Not sure what the reason is, if it's the 193 grain S&B bullet being short and stubby?, or it's the loading is wrong but I noticed that the loads with this short flat point bullet strung vertically at the range today and I got to use the bench today instead of shooting rested from prone.. Despite there being no excessive or even high pressure signs I have decided to back down on the loads slightly :shy: as the Husqvarna Mod 46 is a light rifle and these 50.0 grain (H-335) loads have sharp snappy recoil and bark to the report. I am also wondering about changing the scope to a four times for a bit more magnification I have several not fitted to anything just now so...................

The 232 grain Norma semi spitzers also didn't group very well :confused: so I need to re-think my loads with them and look at what I had done previously :Banghead: . Perhaps it's time to try the longer bullets with more rearing surface?

gitano
08-24-2008, 11:10 PM
I'm not familiar with Hawk. Are these guys associated with the Scoville series of wildcats. I have read some references that they are also known as Hawk-Scoville, or even Scoville-Hawk.

Not as far as I know. You can visit them here:

http://www.hawkbullets.com/

Paul

sakorick
08-25-2008, 07:58 AM
Hi Guys,

Not sure what the reason is, if it's the 193 grain S&B bullet being short and stubby?, or it's the loading is wrong but I noticed that the loads with this short flat point bullet strung vertically at the range today and I got to use the bench today instead of shooting rested from prone.. Despite there being no excessive or even high pressure signs I have decided to back down on the loads slightly :shy: as the Husqvarna Mod 46 is a light rifle and these 50.0 grain (H-335) loads have sharp snappy recoil and bark to the report. I am also wondering about changing the scope to a four times for a bit more magnification I have several not fitted to anything just now so...................

The 232 grain Norma semi spitzers also didn't group very well :confused: so I need to re-think my loads with them and look at what I had done previously :Banghead: . Perhaps it's time to try the longer bullets with more rearing surface?

My guess is that it's not the bullets. Copper in the barrel or perhaps the guard screws loose? Could the action be binding or barrel? Vertical strings usually is a bedding issue. Regards, Rick.

Brithunter
08-25-2008, 10:11 PM
Ahhh Sakorick,

The Model 46 has three screws, two on the action and one on the barrel all are tight and the stringing is not apparant with the heavier 232 grain bullet but very noticable with the 193 grain bullet. I will try some of the Speer 270 grainers I have in the cupboard next week. The bedding on the rifle is standard and the barrel is not floated. Barrel is clean of copper and the rifle had not been fired in a year or so and then only a few rounds. Last serious work with it was back in 2005 :( been busy with others. I will also see if another scope might fit and am considering stealing a Pecar 3-7x36 off my BSA Model e to try on the Husqvarna.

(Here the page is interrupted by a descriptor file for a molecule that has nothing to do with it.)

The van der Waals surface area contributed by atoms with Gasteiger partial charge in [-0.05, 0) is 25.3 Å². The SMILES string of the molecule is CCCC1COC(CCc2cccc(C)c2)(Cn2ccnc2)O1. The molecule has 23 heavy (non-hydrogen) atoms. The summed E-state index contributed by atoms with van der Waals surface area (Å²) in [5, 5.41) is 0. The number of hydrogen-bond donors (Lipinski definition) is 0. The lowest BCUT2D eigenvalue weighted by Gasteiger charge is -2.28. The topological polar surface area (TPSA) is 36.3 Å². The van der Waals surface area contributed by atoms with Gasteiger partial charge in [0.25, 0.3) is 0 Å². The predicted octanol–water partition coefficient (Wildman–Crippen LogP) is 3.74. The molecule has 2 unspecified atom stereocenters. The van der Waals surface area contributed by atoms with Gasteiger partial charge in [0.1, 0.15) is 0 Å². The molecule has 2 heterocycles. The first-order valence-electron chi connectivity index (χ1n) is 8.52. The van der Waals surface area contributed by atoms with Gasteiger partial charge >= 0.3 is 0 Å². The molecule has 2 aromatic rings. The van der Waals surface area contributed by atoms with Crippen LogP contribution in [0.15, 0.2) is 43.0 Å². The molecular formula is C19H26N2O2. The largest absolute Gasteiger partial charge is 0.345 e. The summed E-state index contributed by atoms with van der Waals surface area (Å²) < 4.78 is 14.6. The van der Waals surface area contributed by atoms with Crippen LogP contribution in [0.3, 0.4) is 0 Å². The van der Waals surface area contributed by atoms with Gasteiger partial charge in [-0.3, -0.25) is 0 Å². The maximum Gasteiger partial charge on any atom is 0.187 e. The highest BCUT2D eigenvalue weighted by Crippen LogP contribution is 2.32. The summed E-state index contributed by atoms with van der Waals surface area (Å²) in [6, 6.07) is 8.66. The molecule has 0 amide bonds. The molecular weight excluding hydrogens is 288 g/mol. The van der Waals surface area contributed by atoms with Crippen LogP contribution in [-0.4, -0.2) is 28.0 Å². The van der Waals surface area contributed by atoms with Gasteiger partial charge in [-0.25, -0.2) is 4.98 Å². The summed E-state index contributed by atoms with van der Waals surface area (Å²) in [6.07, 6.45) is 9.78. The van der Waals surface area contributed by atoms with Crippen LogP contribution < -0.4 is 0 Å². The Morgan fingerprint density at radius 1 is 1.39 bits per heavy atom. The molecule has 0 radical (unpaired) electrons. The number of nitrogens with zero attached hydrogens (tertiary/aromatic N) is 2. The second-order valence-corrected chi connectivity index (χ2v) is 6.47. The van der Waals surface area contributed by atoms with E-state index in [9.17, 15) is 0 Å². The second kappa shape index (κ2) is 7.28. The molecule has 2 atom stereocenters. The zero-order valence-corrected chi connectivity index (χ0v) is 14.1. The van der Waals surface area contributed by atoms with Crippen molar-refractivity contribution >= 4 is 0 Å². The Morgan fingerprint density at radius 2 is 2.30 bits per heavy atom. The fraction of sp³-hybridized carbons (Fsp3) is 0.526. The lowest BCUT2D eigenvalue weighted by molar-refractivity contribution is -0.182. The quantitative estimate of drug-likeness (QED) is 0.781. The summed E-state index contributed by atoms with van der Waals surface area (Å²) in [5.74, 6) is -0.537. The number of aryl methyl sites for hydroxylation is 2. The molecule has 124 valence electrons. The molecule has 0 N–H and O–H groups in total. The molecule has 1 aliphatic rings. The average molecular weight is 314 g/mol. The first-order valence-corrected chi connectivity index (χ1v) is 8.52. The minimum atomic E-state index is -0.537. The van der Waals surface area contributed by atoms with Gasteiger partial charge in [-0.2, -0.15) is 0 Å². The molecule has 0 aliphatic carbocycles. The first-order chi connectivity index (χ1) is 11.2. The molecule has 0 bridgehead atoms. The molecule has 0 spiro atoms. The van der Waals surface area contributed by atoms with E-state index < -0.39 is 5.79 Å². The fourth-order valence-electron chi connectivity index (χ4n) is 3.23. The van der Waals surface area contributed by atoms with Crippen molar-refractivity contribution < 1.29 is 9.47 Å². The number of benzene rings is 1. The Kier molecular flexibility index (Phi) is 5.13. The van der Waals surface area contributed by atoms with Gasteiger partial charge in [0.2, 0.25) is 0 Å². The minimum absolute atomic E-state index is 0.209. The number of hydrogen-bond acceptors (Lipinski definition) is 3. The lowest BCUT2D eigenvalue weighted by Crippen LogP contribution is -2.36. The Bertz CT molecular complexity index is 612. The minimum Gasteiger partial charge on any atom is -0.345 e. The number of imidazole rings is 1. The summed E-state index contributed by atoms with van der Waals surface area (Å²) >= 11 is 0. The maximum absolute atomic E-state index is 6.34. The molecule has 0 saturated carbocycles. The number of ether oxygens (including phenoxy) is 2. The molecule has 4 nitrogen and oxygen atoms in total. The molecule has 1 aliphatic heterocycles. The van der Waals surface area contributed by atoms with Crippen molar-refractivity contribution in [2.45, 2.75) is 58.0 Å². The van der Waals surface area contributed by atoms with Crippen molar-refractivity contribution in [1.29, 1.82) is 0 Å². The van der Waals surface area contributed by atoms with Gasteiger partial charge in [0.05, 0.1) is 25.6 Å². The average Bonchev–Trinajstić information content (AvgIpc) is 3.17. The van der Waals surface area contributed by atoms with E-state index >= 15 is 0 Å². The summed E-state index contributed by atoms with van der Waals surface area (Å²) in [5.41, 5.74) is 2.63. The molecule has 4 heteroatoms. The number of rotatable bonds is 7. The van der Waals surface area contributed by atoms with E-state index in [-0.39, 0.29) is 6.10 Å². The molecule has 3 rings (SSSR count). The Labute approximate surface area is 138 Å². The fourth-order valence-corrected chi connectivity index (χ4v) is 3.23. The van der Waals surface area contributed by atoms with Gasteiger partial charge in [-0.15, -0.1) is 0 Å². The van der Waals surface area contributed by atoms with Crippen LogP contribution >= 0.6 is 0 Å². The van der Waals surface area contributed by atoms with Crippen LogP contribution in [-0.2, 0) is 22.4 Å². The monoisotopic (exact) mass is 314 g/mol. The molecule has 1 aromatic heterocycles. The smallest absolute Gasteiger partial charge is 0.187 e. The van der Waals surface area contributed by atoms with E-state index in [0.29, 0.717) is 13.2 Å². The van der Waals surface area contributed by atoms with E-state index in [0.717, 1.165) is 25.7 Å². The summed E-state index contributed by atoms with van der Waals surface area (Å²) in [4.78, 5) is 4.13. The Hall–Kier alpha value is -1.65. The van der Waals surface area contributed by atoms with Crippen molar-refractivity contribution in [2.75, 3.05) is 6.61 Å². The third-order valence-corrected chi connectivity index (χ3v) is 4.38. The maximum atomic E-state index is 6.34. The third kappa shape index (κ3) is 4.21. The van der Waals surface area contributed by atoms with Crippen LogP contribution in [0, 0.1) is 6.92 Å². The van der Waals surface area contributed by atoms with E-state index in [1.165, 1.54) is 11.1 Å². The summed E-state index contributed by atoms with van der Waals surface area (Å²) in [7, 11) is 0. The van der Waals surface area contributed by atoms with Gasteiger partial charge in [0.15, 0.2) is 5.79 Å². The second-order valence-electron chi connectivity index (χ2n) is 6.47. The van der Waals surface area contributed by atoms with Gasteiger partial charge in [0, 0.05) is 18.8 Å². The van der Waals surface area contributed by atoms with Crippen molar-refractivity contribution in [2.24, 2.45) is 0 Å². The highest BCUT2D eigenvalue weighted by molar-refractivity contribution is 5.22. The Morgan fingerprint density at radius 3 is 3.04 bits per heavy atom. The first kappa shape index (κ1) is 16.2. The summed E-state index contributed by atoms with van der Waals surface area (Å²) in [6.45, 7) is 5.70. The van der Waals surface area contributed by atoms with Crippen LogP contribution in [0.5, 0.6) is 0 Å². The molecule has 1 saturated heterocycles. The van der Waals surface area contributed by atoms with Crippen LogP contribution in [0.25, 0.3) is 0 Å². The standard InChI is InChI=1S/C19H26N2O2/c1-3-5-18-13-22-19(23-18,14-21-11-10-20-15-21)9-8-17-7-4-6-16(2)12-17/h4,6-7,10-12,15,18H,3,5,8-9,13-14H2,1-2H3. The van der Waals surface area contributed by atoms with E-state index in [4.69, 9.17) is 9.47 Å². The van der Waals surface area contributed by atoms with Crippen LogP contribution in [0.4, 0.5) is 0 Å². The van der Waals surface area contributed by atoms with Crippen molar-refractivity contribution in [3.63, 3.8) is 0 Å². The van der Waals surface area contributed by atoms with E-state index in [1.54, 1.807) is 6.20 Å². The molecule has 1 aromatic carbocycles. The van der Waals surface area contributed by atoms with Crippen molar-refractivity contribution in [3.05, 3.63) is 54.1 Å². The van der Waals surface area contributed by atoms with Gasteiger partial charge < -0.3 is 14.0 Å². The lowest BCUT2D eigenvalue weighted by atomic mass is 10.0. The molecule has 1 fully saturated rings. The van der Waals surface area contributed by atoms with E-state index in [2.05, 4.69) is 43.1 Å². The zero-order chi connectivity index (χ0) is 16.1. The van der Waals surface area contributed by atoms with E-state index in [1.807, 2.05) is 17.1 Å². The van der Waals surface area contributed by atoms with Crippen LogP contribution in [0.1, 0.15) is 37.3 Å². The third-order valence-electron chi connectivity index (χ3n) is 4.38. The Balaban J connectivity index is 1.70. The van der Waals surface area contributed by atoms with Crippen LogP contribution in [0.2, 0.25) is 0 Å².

Oh the bore is clean again now as I cleaned it on Sunday and checked the muzzle for signs of copper fouling.

HSM_miner
08-31-2008, 08:45 PM
I worked on the scope issues today. I managed to align these scope rings and roughly zero the scope at twenty yards. Today I was shooting 48.0gr of 4895 under the 270gr Speer.

I ended up doing all the alignment work in the field. I removed the scope from the mounts and placed a .993" steel rod into the scope mounts and tighened. A very small amount of primative bore alignment was applied and the mounts seemed to just click into place. I am not sure if the mounts were misaligned to the bases, or if they were slightly bent. It was a crude fix, but seemed to have worked.:undecided:

The target show my last 8 shots. There is a three shot group to the left of bull about 1"to1.5" over. Then I made two site adjustments during the last five shots at bull. This is where I stopped due to a shortage of loaded ammo:eek:

Now I can start to fine tune the load & the scope at distance.

Brithunter
09-01-2008, 02:43 AM
Ahhh it's looking good :biggthumpup: we await further developments.

Nelsdou
09-05-2008, 12:47 AM
Yes Miner, I'm anxious to see how your load performs out at 100 yards or more.

I've been less than satisfied with my results at 100 yards with open sights but I'm scrutizing my shooting form and possibly modifying the front bead sight to make a sharper "aim point". The minimal amount of forearm wood and light overall weight makes this Husky a pleasure to carry and swing onto the target. So much so I'm wondering if I'm unconsciously torquing the gun on trigger squeeze.